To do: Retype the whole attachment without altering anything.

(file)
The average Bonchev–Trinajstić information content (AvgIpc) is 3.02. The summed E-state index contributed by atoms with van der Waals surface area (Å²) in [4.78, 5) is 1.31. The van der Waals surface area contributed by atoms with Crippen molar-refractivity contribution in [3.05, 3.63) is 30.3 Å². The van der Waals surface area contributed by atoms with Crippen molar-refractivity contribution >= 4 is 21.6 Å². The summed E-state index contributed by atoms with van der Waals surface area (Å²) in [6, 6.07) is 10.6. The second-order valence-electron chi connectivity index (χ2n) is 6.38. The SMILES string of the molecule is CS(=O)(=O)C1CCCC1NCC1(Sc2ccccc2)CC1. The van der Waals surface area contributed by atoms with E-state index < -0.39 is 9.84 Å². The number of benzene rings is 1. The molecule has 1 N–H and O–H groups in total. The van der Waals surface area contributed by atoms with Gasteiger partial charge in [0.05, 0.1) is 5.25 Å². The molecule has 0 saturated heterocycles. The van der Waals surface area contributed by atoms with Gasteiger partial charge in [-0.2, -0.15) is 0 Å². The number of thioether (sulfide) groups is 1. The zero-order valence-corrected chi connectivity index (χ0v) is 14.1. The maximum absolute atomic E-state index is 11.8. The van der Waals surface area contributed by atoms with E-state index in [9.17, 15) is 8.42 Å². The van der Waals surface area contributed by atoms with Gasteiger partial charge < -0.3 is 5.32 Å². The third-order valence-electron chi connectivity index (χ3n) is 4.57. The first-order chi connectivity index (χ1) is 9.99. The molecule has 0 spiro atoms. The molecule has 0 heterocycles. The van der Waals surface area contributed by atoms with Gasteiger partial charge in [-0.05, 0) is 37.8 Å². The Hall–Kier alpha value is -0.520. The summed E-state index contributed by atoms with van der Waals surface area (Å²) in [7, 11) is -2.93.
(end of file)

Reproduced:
The average Bonchev–Trinajstić information content (AvgIpc) is 3.02. The summed E-state index contributed by atoms with van der Waals surface area (Å²) in [4.78, 5) is 1.31. The van der Waals surface area contributed by atoms with Crippen molar-refractivity contribution in [3.05, 3.63) is 30.3 Å². The van der Waals surface area contributed by atoms with Crippen molar-refractivity contribution >= 4 is 21.6 Å². The summed E-state index contributed by atoms with van der Waals surface area (Å²) in [6, 6.07) is 10.6. The second-order valence-electron chi connectivity index (χ2n) is 6.38. The SMILES string of the molecule is CS(=O)(=O)C1CCCC1NCC1(Sc2ccccc2)CC1. The van der Waals surface area contributed by atoms with E-state index < -0.39 is 9.84 Å². The number of benzene rings is 1. The molecule has 1 N–H and O–H groups in total. The van der Waals surface area contributed by atoms with Gasteiger partial charge in [0.05, 0.1) is 5.25 Å². The molecule has 0 saturated heterocycles. The van der Waals surface area contributed by atoms with Gasteiger partial charge in [-0.2, -0.15) is 0 Å². The number of thioether (sulfide) groups is 1. The zero-order valence-corrected chi connectivity index (χ0v) is 14.1. The maximum absolute atomic E-state index is 11.8. The van der Waals surface area contributed by atoms with E-state index in [9.17, 15) is 8.42 Å². The van der Waals surface area contributed by atoms with Gasteiger partial charge < -0.3 is 5.32 Å². The third-order valence-electron chi connectivity index (χ3n) is 4.57. The first-order chi connectivity index (χ1) is 9.99. The molecule has 0 spiro atoms. The molecule has 0 heterocycles. The van der Waals surface area contributed by atoms with Gasteiger partial charge in [-0.05, 0) is 37.8 Å². The Hall–Kier alpha value is -0.520. The summed E-state index contributed by atoms with van der Waals surface area (Å²) in [7, 11) is -2.93.